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I was planning to write about John Steenhuisen, heir apparent to the Democratic Alliance throne. We have a lot in common – something I realised with mounting alarm when I made the mistake of googling his name.
If it weren’t for the disparity in age, we might have been childhood friends, getting drunk together for the first time, kissing our first girls … although I’m sure even back then he would have started kissing my girl the moment I left the room.
Both born in Durban, we even attended the same school. The badge sported a knight’s helmet with the motto Quisque sibi verus, which means “Bend over and take it like a man”.
By the time little Johnny matriculated, the sado-fascists who beat a joyless state-sponsored education into me had been replaced with proper humans and the intellect of the average pupil was considerably higher. It couldn’t possibly have been lower.
Steenhuisen was married to his first wife for ten years, as was I. Married to my own wife, not his. Both our wives gave us the boot – him for an affair and me because I had outlived my usefulness. We both have daughters, which, some say, is a kind of divine punishment.
Our paths diverged fairly substantially after school. At the age of 22, Steenhuisen was elected to the then Durban City Council. At the age of 22, I was arrested for a bankie of Durban Poison. His parents were very proud. Mine, less so.
While he carved out a lucrative career in politics, I bludgeoned my way into penury, also known as journalism. We both took a stab at getting a tertiary education and decided it wasn’t for us. In my case, the decision wasn’t entirely my own.
Steenhuisen slowly but surely worked his way up the party ladder. Where I worked, there were only snakes. While he was serving on joint standing committees, I was going to house parties with many joints and nobody standing.
He is now the de facto leader of the Official Opposition and I am living in a caravan park. Ho ho. Let me tell you about that. It’s got to be more interesting than rabbiting on about comrade Steenhuisen and his merry band of white colour-blind mice.
I have moved 16 times since I arrived in Cape Town from Durban 20 years ago. Not because I enjoy it. There would have to be something terribly wrong with me to want to pack up and move every few months. My father, on the other hand, has been in the same house for 55 years.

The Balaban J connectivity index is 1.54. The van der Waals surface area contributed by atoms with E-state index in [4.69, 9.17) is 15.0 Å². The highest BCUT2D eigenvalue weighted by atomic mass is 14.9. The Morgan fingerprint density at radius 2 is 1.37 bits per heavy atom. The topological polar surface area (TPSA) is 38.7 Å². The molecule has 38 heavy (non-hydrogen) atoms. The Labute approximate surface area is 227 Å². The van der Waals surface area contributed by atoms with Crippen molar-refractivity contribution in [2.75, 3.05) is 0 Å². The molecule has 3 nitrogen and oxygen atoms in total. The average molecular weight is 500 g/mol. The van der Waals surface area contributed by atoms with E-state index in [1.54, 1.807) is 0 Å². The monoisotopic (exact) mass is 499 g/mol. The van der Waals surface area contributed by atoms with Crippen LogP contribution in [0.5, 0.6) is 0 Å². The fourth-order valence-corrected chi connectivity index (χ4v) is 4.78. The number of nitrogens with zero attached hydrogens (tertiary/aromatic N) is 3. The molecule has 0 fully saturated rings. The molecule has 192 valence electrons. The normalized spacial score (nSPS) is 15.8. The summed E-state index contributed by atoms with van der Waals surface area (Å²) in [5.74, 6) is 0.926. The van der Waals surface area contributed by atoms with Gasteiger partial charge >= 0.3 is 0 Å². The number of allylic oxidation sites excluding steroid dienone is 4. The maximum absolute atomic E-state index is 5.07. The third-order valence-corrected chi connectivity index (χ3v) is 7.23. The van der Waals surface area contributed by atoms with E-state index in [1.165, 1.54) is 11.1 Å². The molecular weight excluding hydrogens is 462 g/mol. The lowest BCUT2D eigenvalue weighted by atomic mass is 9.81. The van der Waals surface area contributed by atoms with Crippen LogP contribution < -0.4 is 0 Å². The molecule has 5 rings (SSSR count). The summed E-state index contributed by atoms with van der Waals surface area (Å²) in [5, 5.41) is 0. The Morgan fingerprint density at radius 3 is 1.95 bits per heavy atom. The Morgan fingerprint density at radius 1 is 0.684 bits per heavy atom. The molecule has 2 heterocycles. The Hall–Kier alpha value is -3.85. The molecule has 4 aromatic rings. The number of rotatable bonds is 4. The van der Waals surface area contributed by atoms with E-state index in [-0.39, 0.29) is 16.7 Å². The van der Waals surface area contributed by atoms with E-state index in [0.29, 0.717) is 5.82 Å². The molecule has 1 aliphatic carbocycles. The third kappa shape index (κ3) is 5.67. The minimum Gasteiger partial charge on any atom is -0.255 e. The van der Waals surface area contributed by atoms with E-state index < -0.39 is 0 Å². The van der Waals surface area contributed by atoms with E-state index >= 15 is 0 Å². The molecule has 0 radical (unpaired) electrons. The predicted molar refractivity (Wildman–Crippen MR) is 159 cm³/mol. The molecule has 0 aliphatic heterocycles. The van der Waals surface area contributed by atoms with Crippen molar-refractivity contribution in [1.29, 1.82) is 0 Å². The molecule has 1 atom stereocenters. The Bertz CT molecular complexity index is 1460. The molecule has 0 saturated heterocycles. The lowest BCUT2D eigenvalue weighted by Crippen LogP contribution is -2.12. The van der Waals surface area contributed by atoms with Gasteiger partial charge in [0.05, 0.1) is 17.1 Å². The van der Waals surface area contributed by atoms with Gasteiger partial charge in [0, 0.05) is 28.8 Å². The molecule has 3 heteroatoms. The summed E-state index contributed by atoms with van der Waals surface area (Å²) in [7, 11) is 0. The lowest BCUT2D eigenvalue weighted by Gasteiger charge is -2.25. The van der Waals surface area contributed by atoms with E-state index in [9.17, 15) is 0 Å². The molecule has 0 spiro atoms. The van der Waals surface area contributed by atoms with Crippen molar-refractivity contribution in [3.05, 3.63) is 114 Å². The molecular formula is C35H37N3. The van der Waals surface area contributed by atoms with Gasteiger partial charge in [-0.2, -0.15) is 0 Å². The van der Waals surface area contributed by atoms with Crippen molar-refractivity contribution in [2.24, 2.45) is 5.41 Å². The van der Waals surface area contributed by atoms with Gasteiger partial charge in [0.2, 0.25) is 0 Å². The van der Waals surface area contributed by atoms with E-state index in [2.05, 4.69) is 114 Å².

There’s definitely something wrong with him. I don’t even know what kind of animal would stay in its burrow for that long. Maybe an elephant, but only because once he managed to get in he wouldn’t be able to get out.
To be able to afford a house in Cape Town, I would have to sell both kidneys, my liver and possibly my spleen.
Let’s be honest, who would even want them? It would have to be someone in an even worse condition than me and that class of person wouldn’t be able to afford my organs.
My heart seems fairly resilient, in spite of two failed marriages, so that might get me a cosy studio in Woodstock or Observatory, but then I’d be dead and I’m not sure the trade-off is worth it.
The life of a renter is not an easy one. Perpetually haunted by the specter of homelessness, the renter is relentlessly harassed by landlords, sheriffs, unstable women and children falsely claiming to have been sired by the renter himself.
My latest move was prompted by a landlord insisting that his octogenarian father-in-law needed the place. It seemed plausible enough, although you have to wonder about the caliber of anyone capable of consigning an infirm relative to a shack in the milkwoods with no heating, stove, bath or proper bedroom. I lived there for three years and gathered, from what people said, that I seemed happy enough.
Moving into a caravan park is not for the fainthearted. For a start, you can’t be one of those shiny-eyed ninnies brimming with self-esteem and an unshakeable belief in your abilities. The shock would probably kill you.
I blame Hollywood for creating the impression that everyone who lives in a trailer park is either barefoot and pregnant or a moonshine-guzzling redneck. Twenty million Americans live in mobile homes.
They can’t all be trailer trash. Well, I suppose they can. But I bet they feel a lot better about themselves having that toxic pumpkin in the White House.
The Trump family are white trash with money and that ain’t fake news, folks.
Having said that, let me just clarify that I’m not living in a trailer. It’s an A-frame chalet firmly rooted to the ground in the middle of a tiny residential area set apart from the campsite. I’ve never lived in a place like this.
There are no walls or fences between the cabins, cottages and converted containers. Better still, there are no barking dogs.
There is plenty of wildlife, including a mongoose that looks like he hit the electric fence one time too many and a tortoise with the name Bob painted on his shell.
I’ve tried waving at the neighbours but they look away.
Some of them don’t seem quite right. Like they’re on the run or something. They’re probably looking at me and thinking the same. Don’t wave, Fred. He’ll be over here with a video camera forcing us to do unspeakable things with animals.
I haven’t had hot water for a few days but the new landlord says he’s working on it. In the meantime, I shower at Ablution Block 1. There is never anyone else in there.
It’s a bit unsettling but it would be way more unsettling if a stranger walked in and started showering in the stall next to me. I don’t know if I could deal with that.
The best thing about my new home is that nobody will ever be able to find me. Not that anyone is looking. But the situation could change at any moment.
For now, it’s just me, the electric mongoose and Bob the tortoise.
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